Tuesday night's national title game rematch was billed as the headliner of the ACC/Big Ten Challenge, with the experienced Spartans heading to Chapel Hill with revenge on their minds. But as Mick Jagger noted, "you can't always get what you want", and the young Tar Heels grabbed control of the game early with their offensive execution. Larry Drew II, who has played good basketball recently, ran the offense with speed and consistency in the first stanza and Dexter Strickland ended the half with a three-pointer as time expired.
The ACC/Big Ten Challenge, which the ACC has never lost, takes center stage for the next two days with Michigan State visiting North Carolina in the event's showcase game. The Tar Heels won both meetings last season by double-digit margins, at Ford Field in December and right back on that same floor for the national title in April. But many of the faces in Carolina blue have changed and the young Heels will be tested by a seasoned group of Spartans. The individual matchup to watch: North Carolina's Larry Drew going up against the reigning Big Ten Player of the Year in Kalin Lucas.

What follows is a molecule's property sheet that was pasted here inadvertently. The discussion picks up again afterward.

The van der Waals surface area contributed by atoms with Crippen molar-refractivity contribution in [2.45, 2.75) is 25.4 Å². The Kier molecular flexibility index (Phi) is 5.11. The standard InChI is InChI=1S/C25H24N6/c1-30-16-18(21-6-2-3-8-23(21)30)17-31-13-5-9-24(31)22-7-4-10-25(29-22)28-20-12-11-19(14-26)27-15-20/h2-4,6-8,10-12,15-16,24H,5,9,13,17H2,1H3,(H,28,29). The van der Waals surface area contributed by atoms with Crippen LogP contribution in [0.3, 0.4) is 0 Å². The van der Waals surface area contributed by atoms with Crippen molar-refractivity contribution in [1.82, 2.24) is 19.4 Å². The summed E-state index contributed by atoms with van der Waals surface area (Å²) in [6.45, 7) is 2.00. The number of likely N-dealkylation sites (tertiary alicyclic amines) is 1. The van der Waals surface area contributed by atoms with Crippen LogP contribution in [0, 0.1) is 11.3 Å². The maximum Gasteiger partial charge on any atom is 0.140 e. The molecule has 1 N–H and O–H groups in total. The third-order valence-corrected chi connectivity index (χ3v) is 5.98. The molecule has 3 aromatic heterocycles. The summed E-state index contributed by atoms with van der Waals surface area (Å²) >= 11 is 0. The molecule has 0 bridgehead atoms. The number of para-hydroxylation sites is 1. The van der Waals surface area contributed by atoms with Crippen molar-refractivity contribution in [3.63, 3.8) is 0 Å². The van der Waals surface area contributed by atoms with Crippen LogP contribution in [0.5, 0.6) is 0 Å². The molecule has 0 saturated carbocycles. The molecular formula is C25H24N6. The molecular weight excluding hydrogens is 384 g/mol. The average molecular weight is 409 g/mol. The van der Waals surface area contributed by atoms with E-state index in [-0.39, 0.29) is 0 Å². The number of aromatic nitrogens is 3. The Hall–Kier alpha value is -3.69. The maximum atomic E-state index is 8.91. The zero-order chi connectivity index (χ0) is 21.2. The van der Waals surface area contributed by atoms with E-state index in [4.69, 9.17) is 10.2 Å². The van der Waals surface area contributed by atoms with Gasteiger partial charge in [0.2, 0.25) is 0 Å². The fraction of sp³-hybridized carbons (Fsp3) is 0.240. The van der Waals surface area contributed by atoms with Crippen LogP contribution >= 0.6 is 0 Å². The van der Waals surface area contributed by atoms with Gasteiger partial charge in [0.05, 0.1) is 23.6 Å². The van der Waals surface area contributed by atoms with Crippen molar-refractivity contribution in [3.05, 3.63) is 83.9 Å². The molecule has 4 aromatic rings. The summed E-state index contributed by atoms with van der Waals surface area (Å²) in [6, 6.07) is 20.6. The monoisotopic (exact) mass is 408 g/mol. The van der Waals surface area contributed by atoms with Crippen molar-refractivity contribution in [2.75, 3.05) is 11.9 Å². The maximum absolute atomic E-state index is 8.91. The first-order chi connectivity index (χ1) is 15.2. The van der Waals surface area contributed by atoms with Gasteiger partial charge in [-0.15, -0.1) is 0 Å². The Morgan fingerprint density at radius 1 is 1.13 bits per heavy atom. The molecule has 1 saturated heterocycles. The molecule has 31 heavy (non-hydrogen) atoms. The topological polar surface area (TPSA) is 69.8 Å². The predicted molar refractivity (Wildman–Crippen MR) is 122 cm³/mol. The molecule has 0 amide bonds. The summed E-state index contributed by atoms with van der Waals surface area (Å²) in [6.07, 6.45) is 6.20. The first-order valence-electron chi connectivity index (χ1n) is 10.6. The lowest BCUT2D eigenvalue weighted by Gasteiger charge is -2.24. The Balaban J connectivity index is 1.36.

It's a busier Friday than usual due to a few in-season tournaments taking place this weekend. Tournaments in Puerto Rico and Charleston are into the semifinals while the championship and third-place games will take place in the Coaches vs. Cancer event in New York. Villanova/Dayton kicks things off at 3 PM on ESPNU while both games from Madison Square Garden can be seen on ESPN2 at 5 and 7 PM. But for as good as Syracuse/North Carolina and the opening semi in San Juan look there are also intriguing games not on national television.
CHAPEL HILL - The University of North Carolina men's basketball program signed two student-athletes to National Letters of Intent, head coach Roy Williams announced Thursday.
The Tar Heels signed Reggie Bullock from Kinston, N.C., and Kendall Marshall from Dumfries, Va.
Bullock attends Kinston High School where he plays for Coach Wells Gulledge.
Ranking players is more art then science. How do you compare the potential of freshmen with seniors who have already peaked? How much does physical talent come into play versus intangibles and experience? How big a role do numbers play?